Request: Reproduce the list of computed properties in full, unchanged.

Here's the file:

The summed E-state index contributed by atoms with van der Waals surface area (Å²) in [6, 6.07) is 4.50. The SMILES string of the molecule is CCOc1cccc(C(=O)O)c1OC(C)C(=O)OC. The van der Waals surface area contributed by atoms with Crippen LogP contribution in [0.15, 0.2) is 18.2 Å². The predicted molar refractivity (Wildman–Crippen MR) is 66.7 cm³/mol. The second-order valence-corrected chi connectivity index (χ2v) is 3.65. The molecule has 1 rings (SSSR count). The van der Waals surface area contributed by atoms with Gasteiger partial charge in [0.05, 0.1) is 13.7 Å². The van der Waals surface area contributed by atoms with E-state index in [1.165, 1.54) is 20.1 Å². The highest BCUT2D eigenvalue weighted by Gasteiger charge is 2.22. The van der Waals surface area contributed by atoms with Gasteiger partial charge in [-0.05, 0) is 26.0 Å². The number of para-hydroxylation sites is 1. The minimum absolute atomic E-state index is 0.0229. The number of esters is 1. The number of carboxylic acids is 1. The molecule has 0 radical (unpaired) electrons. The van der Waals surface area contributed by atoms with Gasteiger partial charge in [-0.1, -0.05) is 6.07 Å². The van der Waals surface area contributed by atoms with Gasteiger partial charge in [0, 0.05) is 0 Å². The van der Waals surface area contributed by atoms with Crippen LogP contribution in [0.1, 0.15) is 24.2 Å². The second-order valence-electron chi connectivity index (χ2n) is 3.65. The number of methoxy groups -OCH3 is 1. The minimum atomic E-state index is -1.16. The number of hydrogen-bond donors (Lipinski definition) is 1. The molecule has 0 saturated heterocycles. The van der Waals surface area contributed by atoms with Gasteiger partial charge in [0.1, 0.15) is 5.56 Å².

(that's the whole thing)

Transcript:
The summed E-state index contributed by atoms with van der Waals surface area (Å²) in [6, 6.07) is 4.50. The SMILES string of the molecule is CCOc1cccc(C(=O)O)c1OC(C)C(=O)OC. The van der Waals surface area contributed by atoms with Crippen LogP contribution in [0.15, 0.2) is 18.2 Å². The predicted molar refractivity (Wildman–Crippen MR) is 66.7 cm³/mol. The second-order valence-corrected chi connectivity index (χ2v) is 3.65. The molecule has 1 rings (SSSR count). The van der Waals surface area contributed by atoms with Gasteiger partial charge in [0.05, 0.1) is 13.7 Å². The van der Waals surface area contributed by atoms with E-state index in [1.165, 1.54) is 20.1 Å². The highest BCUT2D eigenvalue weighted by Gasteiger charge is 2.22. The van der Waals surface area contributed by atoms with Gasteiger partial charge in [-0.05, 0) is 26.0 Å². The number of para-hydroxylation sites is 1. The minimum absolute atomic E-state index is 0.0229. The number of esters is 1. The number of carboxylic acids is 1. The molecule has 0 radical (unpaired) electrons. The van der Waals surface area contributed by atoms with Gasteiger partial charge in [-0.1, -0.05) is 6.07 Å². The van der Waals surface area contributed by atoms with Gasteiger partial charge in [0, 0.05) is 0 Å². The van der Waals surface area contributed by atoms with Crippen LogP contribution in [0.1, 0.15) is 24.2 Å². The second-order valence-electron chi connectivity index (χ2n) is 3.65. The number of methoxy groups -OCH3 is 1. The minimum atomic E-state index is -1.16. The number of hydrogen-bond donors (Lipinski definition) is 1. The molecule has 0 saturated heterocycles. The van der Waals surface area contributed by atoms with Gasteiger partial charge in [0.1, 0.15) is 5.56 Å².